The Center for Ocular Prosthetics, LLC patients and their loved ones speak for the quality of our work, and the care and attention they receive with these incredible testimonial letters.
Most often, people never know the impact they've made on the lives of others, but I wanted you to know how visiting your office made a difference to my mother, Barbara, my sister, and me.
Because my mother was ashamed of having lost an eye, she never told any of her children about it. We each found out in different ways, and most of the discoveries fall into the melodramatic category. Once we did find out, we were instructed never to tell anyone, and especially not to ever look at her prosthesis. And as is often the case, we children assumed the shame my mother felt over her situation.
And that's how it went, even after we entered adulthood. Every 10 years or so, Mom would mention she needed a new eye or one of us would suggest that she might want one. And she'd shuttle off to have a new eye made. We'd spend an appropriate 10, maybe even 15, seconds admiring her new acquisition, and that would be that until the next 10 years rolled around.
You, however, changed all that. Despite my best efforts to remain in the waiting room, you invited me back to participate in the process. (What could I do since my mother and sister were already there?) You answered all our questions, even to the point of taking my mother's new prosthesis from its socket and placing it next to the former one for comparison and explanation. Please know that was the first time either my sister or I had ever seen her without her prosthesis in place. When you reached up to remove her prosthesis, my sister and I exchanged quick and horrified "I can't believe this is happening" glances. But you directed the proceedings so confidently and authoritatively that we had no other choice but to believe that this was how all people spent their Thursday afternoons.
The way you treated my mother, the rose you painted on the new prosthesis, and the champagne were all endearing, humanistic touches that transformed the "glass eye" into a piece of jewelry or accessory to celebrate my mother's beauty. On the way home, the three of us discussed the process, what a caring individual you are, and how the entire experience was the most positive one she has ever had.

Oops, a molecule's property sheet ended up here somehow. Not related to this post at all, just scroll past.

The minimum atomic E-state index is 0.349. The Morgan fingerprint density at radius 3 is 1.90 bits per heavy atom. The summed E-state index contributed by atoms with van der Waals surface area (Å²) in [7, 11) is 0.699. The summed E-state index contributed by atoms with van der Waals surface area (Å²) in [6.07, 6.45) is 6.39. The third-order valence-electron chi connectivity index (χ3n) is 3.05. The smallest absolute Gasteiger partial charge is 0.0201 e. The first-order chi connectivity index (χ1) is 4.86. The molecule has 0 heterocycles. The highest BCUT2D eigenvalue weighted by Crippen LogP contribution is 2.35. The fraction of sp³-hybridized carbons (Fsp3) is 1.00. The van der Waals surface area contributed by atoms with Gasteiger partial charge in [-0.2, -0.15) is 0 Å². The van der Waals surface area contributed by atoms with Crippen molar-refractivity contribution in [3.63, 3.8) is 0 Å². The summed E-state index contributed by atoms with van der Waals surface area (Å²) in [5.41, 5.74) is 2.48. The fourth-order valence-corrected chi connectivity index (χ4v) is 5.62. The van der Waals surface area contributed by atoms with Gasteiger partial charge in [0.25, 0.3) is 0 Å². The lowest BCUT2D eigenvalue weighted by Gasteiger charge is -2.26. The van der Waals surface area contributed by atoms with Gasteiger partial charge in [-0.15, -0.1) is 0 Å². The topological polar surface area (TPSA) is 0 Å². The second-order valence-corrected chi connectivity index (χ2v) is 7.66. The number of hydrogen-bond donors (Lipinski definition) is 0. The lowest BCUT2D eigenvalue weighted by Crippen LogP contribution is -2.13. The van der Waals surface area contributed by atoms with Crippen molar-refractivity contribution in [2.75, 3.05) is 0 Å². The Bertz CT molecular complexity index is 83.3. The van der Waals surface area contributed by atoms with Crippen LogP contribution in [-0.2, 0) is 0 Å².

We still don't know the story of how she actually lost her eye. She has several versions of the story that don't really jibe, but it probably doesn't matter. Better to focus on the present, her greater confidence in her appearance, and the fact that she's formed a relationship with an ocularist that she - and her family - trust. For this, I thank you from the bottom of my heart."
On behalf of Erik, his family, friends, teachers and all those touched by his warm smile, and now, thanks to your handiwork, his beautiful eyes, we would like to thank you for your kindness in making Erik's new prosthetic eye a reality. This project has involved the dedication, generosity and compassion of many people.
In spite of the language barrier, your warmth and caring attitude toward Erik made him feel that everything would turn out well; the smile on his face and his mother's phone call thanking me for such a beautiful eye upon his return home were testimonies to your art.
Thanks to this experience, the prospect of getting his next prosthetic as he grows in the years ahead is not a frightening one to Erik, and he will never forget your gentle and caring help in creating this one."
Dave is doing so well with his ocular shell. He has learned quickly how to put it in and take it out, and was delighted to find that it serves him very well when he is riding his bike. His blind eye actually seems to dry out less with the shell. He continues, of course, to wear protective glasses. But this is a big deal to us, as Dave rides thousands of miles each year.
If anything, the only problem he seems to be having is that he can't seem to stick to the gradual use schedule you suggested. He says his eye actually feels better with the shell in, and he's already wearing it six plus hours per day. If this is a bad thing you had better call us.
Dave says that sometimes he just totally forgets he has a prosthesis, until someone says, "Gee, you look good. What did you do, shave or something?"
I have a hard time believing how well this eyeball works! When Sam and I left your office, we went out to dinner with our son, who was down from Tacoma, so I wore it about four hours. The next day, on the drive home, about five hours.
I am now wearing it most all day, and it feels great! In fact, my eye really feels better with the shell in place. It has worked very well on the bike, also - I get less wind-induced dryness.
I feel so much better about talking with people one-to-one. I was always aware of my eye, and I am now, but with a good feeling. Like some things in life, my only regret is I didn't find out about you sooner.
Thank you so much.
I just can't figure out, though, that since it looks so good, why can't I see out of it? (ha ha).
We thought maybe you would like a copy of the "before and after" pictures I took while there. He is doing so good. We enjoyed being there with you - everyone is so friendly and helpful! What a wonderful piece of art! He is so proud of it. Looking forward to seeing you in February!
Doug and Fran
I just wanted to say I think you are a gift from God to me. You have changed the way I look and feel about myself. Thank you again.
Thank you for the reminder about my 6 week checkup. I can't possibly be there but I want you to know my new "eye" is just great. One thing in particular is that because you made the pupil larger - it-the eye itself-is so much less noticeable-I have had no problems at all so far this -once again the two words, thank you cannot express how much it means to me.